Figure 10 shows the architecture of the MLT-CNN. The network consists of four ResBlocks with three levels. First, the 128×128 original and residual image which can be obtained after performing MERGE modes are concatenated as a CNN input. Then, 3×3 kernels at the first convolutional layer is used to extract the low-level features. Before each level prediction, feature maps are further convoluted with residual blocks (ResBlocks).

Fig. 10. MLT-CNN architecture for split mode decision.
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The detail of ResBlock is depicted in Figure 11. For each level, feature maps are flattened and concatenated with information vector which includes POC, and the CU-level QP. If each of them is not available, it is zeroed. These additional data help improve the performance of training. Finally, the concatenated tensor goes through one fully connected (FC) layer. The effects of using additional information will be shown in Section 4.

Fig. 11. Residual block [10] used in MLT-CNN architecture.
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3.3. Overall Algorithm

The overall process of the proposed algorithm using the MLT-CNN is shown in Figure 12. The VVC test model, VTM-11.0, was used as the baseline and additional implementation was carried out. After performing MERGE mode in the encoding process, the inference is performed using original, residual image, and POC, and the CU QP.

Fig. 12. Overall structure of the proposed scheme.
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If the predicted split mode is 0 (Non-split), then it keeps performing other modes such as inter motion estimation and intra prediction, and then no further split occurs. If the predicted split mode is bigger than 0, it means CU needs to be directly split and no other split mode for the current depth is performed. Split modes 1, 2, 3, 4, and 5 represent QT, BT_H, BT_V, TT_H, and TT_V respectively.


4.1. Dataset Construction

A training database for deep video compression called BVI-DVC [24] is used in this paper. All sequences in the BVI-DVC are progressive-scanned at a spatial resolution of 3840×2160, with frame rates ranging from 24 fps to 120 fps, a bit depth of 10 bit, and in YUV420 format. Also, each sequence has total of 64 frames. There are 200 kinds of video clips and they are augmented with 3 resolutions: 1920×1080, 960×540, 480×270. Therefore, the resulting number of sequences is 800 with four different resolutions.

We classified all the sequences into three groups according to the motion degree of each video. Among the whole sequences, 23 kinds of sequences were selected: 9, 7, and 7 sequences in the order of high motion degree. 20 sequences used for training CNN are AmericanFootballS3Harmonics, BasketballGoalScoredS2Videvo, BricksTiltingBVITexture, BuildingRoofS3IRIS, CharactersYonseiUniversity, ColourfulRugsMoroccoVidevo, FerrisWheelTurningVidevo, FireS18Mitch, HamsterBVIHFR, HongKongMarket4S1Videvo, LakeYonseiUniversity, ManStandinginProduceTruckVidevo, MoroccanCeramicsShopVidevo, MuralPaintingVievo, PillowsTransBVITexture, RunnersSJTU, SquareS1IRIS, StreetDancerS3IRIS, TraditionalIndonesianKecakVidevo, and WatPhoTempleVidevo, and 3 sequences for validating CNN during training are CostaRicaS3Harmonics, FireS21Mitch, and ResidentialBuildingSJTU. Each kind of sequence can have four different resolutions, so 92 sequences were used for building the dataset.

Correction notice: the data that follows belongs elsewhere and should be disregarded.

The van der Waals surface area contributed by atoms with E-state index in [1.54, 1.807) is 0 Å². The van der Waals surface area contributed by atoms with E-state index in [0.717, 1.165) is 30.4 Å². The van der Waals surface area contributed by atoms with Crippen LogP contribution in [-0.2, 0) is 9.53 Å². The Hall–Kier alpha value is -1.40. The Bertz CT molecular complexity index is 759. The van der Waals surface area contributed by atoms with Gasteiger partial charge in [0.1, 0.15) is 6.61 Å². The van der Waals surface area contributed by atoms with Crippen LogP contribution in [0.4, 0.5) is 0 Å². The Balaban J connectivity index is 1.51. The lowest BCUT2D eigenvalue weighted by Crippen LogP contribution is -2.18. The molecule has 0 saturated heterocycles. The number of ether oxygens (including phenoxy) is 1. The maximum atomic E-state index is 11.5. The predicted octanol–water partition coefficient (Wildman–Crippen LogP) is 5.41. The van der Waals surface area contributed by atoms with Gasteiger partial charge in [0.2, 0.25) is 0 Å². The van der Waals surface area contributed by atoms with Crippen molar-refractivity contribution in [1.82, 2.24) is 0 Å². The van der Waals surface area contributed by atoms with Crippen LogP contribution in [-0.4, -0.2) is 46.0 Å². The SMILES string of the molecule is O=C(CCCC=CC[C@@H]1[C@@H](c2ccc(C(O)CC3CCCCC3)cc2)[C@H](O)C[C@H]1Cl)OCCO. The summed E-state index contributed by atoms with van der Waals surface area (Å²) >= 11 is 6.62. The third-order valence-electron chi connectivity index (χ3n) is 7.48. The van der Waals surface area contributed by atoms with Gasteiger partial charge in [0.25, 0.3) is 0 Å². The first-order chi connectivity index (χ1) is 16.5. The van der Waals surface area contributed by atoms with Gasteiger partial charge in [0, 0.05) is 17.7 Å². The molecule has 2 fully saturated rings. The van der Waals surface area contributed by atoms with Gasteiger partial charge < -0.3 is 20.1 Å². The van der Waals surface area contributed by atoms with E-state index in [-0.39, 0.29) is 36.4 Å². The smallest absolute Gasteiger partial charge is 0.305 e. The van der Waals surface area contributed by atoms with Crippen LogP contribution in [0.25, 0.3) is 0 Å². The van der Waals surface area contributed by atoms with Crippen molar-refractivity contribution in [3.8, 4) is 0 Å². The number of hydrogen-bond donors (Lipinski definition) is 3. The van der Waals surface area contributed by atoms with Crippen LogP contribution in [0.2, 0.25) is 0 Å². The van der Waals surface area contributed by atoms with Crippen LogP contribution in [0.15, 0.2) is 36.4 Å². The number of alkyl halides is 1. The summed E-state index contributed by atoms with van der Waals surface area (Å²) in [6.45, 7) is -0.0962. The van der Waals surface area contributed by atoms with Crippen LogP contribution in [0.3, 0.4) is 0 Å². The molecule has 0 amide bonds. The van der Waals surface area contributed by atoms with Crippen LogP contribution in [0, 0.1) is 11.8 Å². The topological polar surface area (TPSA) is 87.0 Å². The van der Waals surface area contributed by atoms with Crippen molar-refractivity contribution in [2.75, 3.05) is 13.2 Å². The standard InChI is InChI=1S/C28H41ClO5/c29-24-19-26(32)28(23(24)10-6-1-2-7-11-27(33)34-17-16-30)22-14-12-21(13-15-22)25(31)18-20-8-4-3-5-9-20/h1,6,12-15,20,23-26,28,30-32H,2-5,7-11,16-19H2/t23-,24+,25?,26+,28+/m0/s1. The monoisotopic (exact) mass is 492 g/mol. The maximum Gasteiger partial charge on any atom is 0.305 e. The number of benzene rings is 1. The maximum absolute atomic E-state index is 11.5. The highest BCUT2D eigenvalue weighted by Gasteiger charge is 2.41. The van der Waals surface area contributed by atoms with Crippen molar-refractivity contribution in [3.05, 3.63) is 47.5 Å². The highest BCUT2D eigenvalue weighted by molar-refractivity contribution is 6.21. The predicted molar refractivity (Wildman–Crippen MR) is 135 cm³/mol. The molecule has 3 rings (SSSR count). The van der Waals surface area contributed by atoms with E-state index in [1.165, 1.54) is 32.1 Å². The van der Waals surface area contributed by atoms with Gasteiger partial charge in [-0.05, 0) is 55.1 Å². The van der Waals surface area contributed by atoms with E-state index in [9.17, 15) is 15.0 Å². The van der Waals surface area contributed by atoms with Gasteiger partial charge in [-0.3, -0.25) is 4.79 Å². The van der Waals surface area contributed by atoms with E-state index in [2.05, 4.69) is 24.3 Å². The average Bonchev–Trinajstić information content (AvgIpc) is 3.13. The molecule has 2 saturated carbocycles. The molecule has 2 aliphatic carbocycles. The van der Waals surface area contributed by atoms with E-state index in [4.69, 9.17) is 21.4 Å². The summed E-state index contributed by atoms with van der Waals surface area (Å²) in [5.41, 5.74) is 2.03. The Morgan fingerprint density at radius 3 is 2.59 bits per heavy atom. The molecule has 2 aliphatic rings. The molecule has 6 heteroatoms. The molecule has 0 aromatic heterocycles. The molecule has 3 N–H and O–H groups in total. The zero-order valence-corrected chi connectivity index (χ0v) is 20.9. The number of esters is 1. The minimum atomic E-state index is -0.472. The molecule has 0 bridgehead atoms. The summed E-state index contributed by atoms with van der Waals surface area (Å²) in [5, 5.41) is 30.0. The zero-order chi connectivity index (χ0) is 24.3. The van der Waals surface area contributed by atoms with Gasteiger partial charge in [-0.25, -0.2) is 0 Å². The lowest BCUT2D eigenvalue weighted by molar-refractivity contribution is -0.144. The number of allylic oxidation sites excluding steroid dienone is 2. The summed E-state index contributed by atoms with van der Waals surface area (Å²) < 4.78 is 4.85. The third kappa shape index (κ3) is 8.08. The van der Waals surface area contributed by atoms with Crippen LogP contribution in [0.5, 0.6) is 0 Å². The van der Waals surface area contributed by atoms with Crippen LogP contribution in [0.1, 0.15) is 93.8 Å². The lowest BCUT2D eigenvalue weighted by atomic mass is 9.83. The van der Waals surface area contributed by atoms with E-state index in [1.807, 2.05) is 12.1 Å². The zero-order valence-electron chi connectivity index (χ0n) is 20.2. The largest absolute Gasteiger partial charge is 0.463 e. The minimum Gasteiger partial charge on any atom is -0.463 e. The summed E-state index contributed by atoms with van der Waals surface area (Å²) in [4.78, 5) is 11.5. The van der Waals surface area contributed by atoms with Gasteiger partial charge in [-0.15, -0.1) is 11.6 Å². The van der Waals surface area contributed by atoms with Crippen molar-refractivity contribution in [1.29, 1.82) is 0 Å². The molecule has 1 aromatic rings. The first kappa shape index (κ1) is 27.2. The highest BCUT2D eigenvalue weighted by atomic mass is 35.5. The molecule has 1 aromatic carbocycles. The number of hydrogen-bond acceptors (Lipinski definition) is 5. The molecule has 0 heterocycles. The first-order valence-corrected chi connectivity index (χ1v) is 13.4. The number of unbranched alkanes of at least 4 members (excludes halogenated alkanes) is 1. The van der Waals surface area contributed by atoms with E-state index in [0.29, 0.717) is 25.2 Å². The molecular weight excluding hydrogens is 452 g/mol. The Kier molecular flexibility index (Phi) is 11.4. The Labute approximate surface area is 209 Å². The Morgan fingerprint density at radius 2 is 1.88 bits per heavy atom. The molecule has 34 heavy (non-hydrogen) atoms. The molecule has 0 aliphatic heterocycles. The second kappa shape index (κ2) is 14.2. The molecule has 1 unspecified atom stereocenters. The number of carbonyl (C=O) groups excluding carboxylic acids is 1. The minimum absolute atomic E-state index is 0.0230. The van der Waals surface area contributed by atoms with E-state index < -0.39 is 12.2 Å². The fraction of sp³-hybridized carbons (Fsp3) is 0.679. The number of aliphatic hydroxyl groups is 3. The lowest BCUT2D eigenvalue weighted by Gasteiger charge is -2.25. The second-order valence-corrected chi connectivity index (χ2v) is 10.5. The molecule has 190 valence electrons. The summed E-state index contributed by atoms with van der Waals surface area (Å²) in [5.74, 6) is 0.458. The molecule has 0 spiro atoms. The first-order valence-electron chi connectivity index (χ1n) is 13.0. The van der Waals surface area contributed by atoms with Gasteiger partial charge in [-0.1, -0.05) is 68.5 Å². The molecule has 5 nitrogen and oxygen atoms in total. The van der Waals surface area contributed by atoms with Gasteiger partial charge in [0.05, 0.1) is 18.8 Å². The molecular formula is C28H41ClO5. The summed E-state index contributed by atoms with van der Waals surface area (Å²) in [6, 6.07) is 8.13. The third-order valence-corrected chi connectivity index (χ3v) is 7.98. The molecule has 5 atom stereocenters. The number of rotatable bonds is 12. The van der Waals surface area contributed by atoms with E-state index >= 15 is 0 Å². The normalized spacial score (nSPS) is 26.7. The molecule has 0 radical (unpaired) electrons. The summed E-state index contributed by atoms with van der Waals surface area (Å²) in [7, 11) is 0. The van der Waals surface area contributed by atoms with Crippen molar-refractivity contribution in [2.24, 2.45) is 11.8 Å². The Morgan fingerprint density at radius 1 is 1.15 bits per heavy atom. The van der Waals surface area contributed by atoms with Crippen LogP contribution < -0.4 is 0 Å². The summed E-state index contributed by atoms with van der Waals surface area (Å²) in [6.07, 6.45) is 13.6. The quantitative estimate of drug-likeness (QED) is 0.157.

In VVC Test Model (VTM) 11.0 encoder, the residual image is acquired right after Merge mode as the best CU at that point under the Random Access (RA) configuration. The other information such as picture order count (POC), and CU-level QP value are obtained from the decoding process. Table 1 shows the number of train and validation data of 128×128 size.

Table 1. The number of 128×128 images of each class in training dataset.
128×128 NON QT BT_H BT_V Total
Train 1,136,495 521,929 115,699 129,277 1,903,400
Validation 6,702 14,364 1,387 1,847 24,300
total 1,143,197 536,293 117,086 131,124 1,927,700
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4.2. Training Details

All models were trained using the PyTorch deep learning framework [25] with a single GPU for training. Table 2 shows the specifications of the experimental environment. In all experiments, we use Adam optimizer [26] with α1=0.9, α2=0.99; initial learning rate 0.0004 that decays with the cosine annealing schedule [27]. To assess the training performance, the validation accuracy over the validation dataset was measured.